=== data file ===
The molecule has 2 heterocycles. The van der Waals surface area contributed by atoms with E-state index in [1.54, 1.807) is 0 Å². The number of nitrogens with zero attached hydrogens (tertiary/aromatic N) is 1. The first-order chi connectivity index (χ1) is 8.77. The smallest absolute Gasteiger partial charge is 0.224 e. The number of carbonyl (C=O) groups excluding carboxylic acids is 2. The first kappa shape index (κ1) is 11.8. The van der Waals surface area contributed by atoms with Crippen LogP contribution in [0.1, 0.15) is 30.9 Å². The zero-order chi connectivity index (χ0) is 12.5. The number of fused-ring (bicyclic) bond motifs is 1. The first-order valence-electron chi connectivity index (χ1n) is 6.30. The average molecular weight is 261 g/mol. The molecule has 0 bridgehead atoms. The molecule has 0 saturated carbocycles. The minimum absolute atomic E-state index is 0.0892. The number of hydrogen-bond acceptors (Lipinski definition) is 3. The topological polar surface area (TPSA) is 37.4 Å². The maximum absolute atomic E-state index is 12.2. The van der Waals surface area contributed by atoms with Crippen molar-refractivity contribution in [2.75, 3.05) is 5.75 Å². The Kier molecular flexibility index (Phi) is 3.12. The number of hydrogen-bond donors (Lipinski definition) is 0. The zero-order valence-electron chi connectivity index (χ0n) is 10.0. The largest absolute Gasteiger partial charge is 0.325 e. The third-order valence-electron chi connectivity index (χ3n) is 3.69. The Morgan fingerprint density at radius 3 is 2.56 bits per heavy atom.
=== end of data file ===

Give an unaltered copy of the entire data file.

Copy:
The molecule has 2 heterocycles. The van der Waals surface area contributed by atoms with E-state index in [1.54, 1.807) is 0 Å². The number of nitrogens with zero attached hydrogens (tertiary/aromatic N) is 1. The first-order chi connectivity index (χ1) is 8.77. The smallest absolute Gasteiger partial charge is 0.224 e. The number of carbonyl (C=O) groups excluding carboxylic acids is 2. The first kappa shape index (κ1) is 11.8. The van der Waals surface area contributed by atoms with Crippen LogP contribution in [0.1, 0.15) is 30.9 Å². The zero-order chi connectivity index (χ0) is 12.5. The number of fused-ring (bicyclic) bond motifs is 1. The first-order valence-electron chi connectivity index (χ1n) is 6.30. The average molecular weight is 261 g/mol. The molecule has 0 bridgehead atoms. The molecule has 0 saturated carbocycles. The minimum absolute atomic E-state index is 0.0892. The number of hydrogen-bond acceptors (Lipinski definition) is 3. The topological polar surface area (TPSA) is 37.4 Å². The maximum absolute atomic E-state index is 12.2. The van der Waals surface area contributed by atoms with Crippen molar-refractivity contribution in [2.75, 3.05) is 5.75 Å². The Kier molecular flexibility index (Phi) is 3.12. The number of hydrogen-bond donors (Lipinski definition) is 0. The zero-order valence-electron chi connectivity index (χ0n) is 10.0. The largest absolute Gasteiger partial charge is 0.325 e. The third-order valence-electron chi connectivity index (χ3n) is 3.69. The Morgan fingerprint density at radius 3 is 2.56 bits per heavy atom.